And you shall love the Lord your God with all your heart, and with all your soul, and with all your mind, and with all your strength. ( Mark 12:30)

If anyone comes to Me, and does not hate his own father and mother and wife and children and brothers and sisters, yes, and even his own life, he cannot be My disciple. Whoever does not carry his own cross and come after Me cannot be My disciple. (Luke 14:26-27)

So then, none of you can be My disciple who does not give up all his own possessions. (Luke 14:33)

I have been crucified with Christ; and it is no longer I who live, but Christ lives in me; and the life which I now live in the flesh I live by faith in the Son of God, who loved me and gave Himself up for me. ( Gal 2:20)

And for those who still cling to broken and false thinking, we do believe He really is nothing, devoid of worth and nothing for us to even bother about. But for those who believe such, you cannot and do not understand what really has taken place, what kind of sacrifice was made, nor are you able to count the cost.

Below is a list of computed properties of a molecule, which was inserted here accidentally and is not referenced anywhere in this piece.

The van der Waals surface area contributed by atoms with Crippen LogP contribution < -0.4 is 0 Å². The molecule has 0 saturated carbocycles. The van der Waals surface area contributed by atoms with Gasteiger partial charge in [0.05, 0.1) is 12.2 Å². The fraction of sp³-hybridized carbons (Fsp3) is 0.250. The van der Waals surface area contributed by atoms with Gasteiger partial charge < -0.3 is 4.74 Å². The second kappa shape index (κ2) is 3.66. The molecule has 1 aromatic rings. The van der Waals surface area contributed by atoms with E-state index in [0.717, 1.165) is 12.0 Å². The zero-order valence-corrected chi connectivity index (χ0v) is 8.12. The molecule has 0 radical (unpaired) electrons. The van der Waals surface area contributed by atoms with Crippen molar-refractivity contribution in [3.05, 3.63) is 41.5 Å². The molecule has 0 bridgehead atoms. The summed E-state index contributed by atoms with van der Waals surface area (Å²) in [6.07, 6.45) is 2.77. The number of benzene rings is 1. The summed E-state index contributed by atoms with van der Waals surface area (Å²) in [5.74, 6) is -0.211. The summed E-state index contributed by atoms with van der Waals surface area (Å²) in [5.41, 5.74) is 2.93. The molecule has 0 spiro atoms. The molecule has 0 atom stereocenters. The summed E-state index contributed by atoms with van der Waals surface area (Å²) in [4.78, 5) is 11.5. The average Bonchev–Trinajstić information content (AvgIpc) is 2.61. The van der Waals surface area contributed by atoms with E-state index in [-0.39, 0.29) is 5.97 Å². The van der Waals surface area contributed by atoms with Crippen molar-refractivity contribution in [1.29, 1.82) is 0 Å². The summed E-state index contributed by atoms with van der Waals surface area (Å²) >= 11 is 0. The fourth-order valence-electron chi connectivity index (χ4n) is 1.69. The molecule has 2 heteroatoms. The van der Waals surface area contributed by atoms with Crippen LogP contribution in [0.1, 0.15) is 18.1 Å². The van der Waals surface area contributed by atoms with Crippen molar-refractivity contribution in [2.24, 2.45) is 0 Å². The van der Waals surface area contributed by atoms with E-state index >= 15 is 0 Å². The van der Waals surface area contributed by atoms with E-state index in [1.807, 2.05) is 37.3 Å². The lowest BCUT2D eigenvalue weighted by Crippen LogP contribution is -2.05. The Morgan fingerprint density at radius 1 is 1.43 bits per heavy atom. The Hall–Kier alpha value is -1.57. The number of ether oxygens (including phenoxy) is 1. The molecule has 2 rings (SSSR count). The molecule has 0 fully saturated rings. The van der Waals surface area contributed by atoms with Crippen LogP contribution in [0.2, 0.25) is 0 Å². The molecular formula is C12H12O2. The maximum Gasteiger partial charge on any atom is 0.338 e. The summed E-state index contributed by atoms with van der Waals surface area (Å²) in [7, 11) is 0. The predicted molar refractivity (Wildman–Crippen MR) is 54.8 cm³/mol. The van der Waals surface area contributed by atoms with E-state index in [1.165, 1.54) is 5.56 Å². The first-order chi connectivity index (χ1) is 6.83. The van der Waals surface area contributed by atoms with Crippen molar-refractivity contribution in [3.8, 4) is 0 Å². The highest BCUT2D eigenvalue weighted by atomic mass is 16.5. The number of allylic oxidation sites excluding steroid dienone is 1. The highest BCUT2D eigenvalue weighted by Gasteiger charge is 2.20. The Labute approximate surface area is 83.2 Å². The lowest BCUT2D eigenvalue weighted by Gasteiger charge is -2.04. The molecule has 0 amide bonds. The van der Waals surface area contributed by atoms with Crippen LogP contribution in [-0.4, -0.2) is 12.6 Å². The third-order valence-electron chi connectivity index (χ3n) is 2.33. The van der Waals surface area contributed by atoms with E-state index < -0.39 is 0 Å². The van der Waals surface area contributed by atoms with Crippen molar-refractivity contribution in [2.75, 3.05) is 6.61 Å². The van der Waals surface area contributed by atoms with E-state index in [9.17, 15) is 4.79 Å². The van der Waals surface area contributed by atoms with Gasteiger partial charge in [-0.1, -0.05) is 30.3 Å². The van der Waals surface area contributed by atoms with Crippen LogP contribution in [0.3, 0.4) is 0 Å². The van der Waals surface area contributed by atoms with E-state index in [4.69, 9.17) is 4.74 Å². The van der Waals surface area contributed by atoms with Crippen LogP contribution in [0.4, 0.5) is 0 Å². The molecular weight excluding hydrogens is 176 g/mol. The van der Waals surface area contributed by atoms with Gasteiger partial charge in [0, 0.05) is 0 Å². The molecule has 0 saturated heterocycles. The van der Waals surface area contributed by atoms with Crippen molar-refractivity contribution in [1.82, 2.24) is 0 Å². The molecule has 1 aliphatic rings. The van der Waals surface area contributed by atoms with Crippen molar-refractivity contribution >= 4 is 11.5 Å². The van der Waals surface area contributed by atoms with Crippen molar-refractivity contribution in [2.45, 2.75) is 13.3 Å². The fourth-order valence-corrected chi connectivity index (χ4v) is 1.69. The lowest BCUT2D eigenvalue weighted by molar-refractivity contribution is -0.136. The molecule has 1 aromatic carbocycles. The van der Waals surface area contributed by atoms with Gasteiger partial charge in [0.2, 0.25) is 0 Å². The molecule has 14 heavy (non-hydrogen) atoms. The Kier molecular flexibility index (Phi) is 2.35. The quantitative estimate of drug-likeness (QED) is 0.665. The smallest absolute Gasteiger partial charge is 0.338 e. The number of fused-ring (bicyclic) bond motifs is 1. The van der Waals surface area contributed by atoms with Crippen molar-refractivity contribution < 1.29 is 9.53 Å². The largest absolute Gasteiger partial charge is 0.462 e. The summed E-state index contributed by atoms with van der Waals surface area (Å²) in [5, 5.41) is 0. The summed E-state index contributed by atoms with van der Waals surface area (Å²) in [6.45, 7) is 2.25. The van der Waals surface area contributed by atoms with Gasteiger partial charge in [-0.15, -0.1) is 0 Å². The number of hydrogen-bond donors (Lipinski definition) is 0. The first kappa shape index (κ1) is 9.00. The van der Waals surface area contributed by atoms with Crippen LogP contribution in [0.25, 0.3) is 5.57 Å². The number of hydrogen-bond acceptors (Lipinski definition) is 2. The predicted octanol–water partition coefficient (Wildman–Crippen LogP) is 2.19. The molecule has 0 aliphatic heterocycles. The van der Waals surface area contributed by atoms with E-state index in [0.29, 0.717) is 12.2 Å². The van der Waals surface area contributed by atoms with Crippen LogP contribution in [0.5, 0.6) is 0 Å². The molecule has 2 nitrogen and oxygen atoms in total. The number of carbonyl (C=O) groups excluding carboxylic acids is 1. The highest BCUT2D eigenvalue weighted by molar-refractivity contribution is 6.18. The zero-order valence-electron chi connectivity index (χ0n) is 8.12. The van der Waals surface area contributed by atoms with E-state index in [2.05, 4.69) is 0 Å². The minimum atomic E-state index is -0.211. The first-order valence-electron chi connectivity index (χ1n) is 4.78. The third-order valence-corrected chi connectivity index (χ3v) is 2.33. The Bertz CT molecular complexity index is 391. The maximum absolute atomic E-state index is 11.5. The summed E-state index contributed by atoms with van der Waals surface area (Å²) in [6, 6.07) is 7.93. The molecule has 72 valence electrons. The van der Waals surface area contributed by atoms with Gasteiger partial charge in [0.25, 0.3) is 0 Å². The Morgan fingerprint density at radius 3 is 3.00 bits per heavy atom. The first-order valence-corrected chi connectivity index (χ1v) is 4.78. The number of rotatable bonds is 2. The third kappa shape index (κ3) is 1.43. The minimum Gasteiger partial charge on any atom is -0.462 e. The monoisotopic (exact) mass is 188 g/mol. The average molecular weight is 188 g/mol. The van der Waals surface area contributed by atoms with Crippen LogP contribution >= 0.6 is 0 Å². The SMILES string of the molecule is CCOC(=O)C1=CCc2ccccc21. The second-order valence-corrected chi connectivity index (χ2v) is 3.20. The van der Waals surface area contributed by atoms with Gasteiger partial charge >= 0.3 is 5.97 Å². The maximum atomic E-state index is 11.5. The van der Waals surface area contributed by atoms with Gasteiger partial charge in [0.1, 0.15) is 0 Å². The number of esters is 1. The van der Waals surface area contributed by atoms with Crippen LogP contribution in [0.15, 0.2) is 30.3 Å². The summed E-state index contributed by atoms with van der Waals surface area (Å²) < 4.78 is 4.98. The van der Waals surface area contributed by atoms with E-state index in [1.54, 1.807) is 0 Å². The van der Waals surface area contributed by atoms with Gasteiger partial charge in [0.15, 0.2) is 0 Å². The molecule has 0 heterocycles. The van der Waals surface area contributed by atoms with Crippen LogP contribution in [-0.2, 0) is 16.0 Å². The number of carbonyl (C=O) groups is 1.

But a natural man does not accept the things of the Spirit of God, for they are foolishness to him; and he cannot understand them, because they are spiritually appraised. (1 Corinthians 2:14)

Certainly there are things that we do understand, specifically for those of us who have been given new hearts and the mind of Christ. But even with our sanctified understanding, there are distances that cannot be crossed because we would just be overwhelmed. We can never truly understand how much Christ gave up, how much He surrendered, how much it cost Him. Yet this should not frustrate us; rather it should be a matter of wonder, awe, and praise. Revel in the mystery, wonder at the immeasurable, and stare at the infinite and be lost in worship and praise.

Iniquities in the Hebrew also means guilt and punishment. Irony abounds here: He was punished for our punishment; He was pronounced guilty for our guilt.

This is the fourth of the substitutions: For our iniquities, our guilt, and our punishment, He was crushed.

Singing with the King (99) – One Stop Shop

You alone are God. (Psalm 86:10)